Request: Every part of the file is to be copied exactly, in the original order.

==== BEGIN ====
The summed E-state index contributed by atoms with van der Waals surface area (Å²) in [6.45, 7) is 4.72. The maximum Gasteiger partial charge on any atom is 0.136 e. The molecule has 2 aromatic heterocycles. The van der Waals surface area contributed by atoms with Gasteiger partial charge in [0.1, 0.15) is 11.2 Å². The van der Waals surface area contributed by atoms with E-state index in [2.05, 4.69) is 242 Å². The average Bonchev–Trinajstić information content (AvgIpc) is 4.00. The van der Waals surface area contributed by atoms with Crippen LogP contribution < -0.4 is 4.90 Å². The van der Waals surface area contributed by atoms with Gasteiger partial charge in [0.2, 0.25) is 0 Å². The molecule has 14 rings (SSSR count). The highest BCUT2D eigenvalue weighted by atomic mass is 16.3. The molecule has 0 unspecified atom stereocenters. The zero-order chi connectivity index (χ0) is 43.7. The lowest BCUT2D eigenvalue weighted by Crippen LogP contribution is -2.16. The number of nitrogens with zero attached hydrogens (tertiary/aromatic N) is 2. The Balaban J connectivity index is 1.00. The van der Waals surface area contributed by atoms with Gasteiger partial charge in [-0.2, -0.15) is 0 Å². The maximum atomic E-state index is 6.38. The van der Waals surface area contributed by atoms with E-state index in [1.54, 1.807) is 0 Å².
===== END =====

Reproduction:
The summed E-state index contributed by atoms with van der Waals surface area (Å²) in [6.45, 7) is 4.72. The maximum Gasteiger partial charge on any atom is 0.136 e. The molecule has 2 aromatic heterocycles. The van der Waals surface area contributed by atoms with Gasteiger partial charge in [0.1, 0.15) is 11.2 Å². The van der Waals surface area contributed by atoms with E-state index in [2.05, 4.69) is 242 Å². The average Bonchev–Trinajstić information content (AvgIpc) is 4.00. The van der Waals surface area contributed by atoms with Crippen LogP contribution < -0.4 is 4.90 Å². The van der Waals surface area contributed by atoms with Gasteiger partial charge in [0.2, 0.25) is 0 Å². The molecule has 14 rings (SSSR count). The highest BCUT2D eigenvalue weighted by atomic mass is 16.3. The molecule has 0 unspecified atom stereocenters. The zero-order chi connectivity index (χ0) is 43.7. The lowest BCUT2D eigenvalue weighted by Crippen LogP contribution is -2.16. The number of nitrogens with zero attached hydrogens (tertiary/aromatic N) is 2. The Balaban J connectivity index is 1.00. The van der Waals surface area contributed by atoms with Gasteiger partial charge in [-0.2, -0.15) is 0 Å². The maximum atomic E-state index is 6.38. The van der Waals surface area contributed by atoms with E-state index in [1.54, 1.807) is 0 Å².